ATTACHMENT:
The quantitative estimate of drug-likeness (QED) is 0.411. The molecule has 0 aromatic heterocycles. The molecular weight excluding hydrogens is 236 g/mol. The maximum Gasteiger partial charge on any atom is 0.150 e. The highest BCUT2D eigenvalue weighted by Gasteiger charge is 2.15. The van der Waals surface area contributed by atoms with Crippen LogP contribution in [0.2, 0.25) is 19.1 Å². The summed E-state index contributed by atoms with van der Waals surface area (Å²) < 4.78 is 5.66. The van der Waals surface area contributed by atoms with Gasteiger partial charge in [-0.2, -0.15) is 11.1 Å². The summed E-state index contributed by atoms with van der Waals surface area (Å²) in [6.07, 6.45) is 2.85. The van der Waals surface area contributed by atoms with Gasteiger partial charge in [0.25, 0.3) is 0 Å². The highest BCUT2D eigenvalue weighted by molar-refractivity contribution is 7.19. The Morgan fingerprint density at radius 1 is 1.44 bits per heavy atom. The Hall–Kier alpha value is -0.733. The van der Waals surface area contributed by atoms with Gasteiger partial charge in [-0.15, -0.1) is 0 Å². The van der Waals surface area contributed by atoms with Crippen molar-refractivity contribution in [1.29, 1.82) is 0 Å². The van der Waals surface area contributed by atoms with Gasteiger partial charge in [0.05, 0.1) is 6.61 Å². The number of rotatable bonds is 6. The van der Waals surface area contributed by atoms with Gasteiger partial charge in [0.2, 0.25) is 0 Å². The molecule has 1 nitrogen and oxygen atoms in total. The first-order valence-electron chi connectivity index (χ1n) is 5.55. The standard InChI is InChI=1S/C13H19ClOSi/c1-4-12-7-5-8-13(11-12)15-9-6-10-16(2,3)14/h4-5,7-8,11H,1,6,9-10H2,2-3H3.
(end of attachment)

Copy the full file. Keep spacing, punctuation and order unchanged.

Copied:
The quantitative estimate of drug-likeness (QED) is 0.411. The molecule has 0 aromatic heterocycles. The molecular weight excluding hydrogens is 236 g/mol. The maximum Gasteiger partial charge on any atom is 0.150 e. The highest BCUT2D eigenvalue weighted by Gasteiger charge is 2.15. The van der Waals surface area contributed by atoms with Crippen LogP contribution in [0.2, 0.25) is 19.1 Å². The summed E-state index contributed by atoms with van der Waals surface area (Å²) < 4.78 is 5.66. The van der Waals surface area contributed by atoms with Gasteiger partial charge in [-0.2, -0.15) is 11.1 Å². The summed E-state index contributed by atoms with van der Waals surface area (Å²) in [6.07, 6.45) is 2.85. The van der Waals surface area contributed by atoms with Gasteiger partial charge in [0.25, 0.3) is 0 Å². The highest BCUT2D eigenvalue weighted by molar-refractivity contribution is 7.19. The Morgan fingerprint density at radius 1 is 1.44 bits per heavy atom. The Hall–Kier alpha value is -0.733. The van der Waals surface area contributed by atoms with Gasteiger partial charge in [-0.15, -0.1) is 0 Å². The van der Waals surface area contributed by atoms with Crippen molar-refractivity contribution in [1.29, 1.82) is 0 Å². The van der Waals surface area contributed by atoms with Gasteiger partial charge in [0.05, 0.1) is 6.61 Å². The number of rotatable bonds is 6. The van der Waals surface area contributed by atoms with Gasteiger partial charge in [0.2, 0.25) is 0 Å². The molecule has 1 nitrogen and oxygen atoms in total. The first-order valence-electron chi connectivity index (χ1n) is 5.55. The standard InChI is InChI=1S/C13H19ClOSi/c1-4-12-7-5-8-13(11-12)15-9-6-10-16(2,3)14/h4-5,7-8,11H,1,6,9-10H2,2-3H3.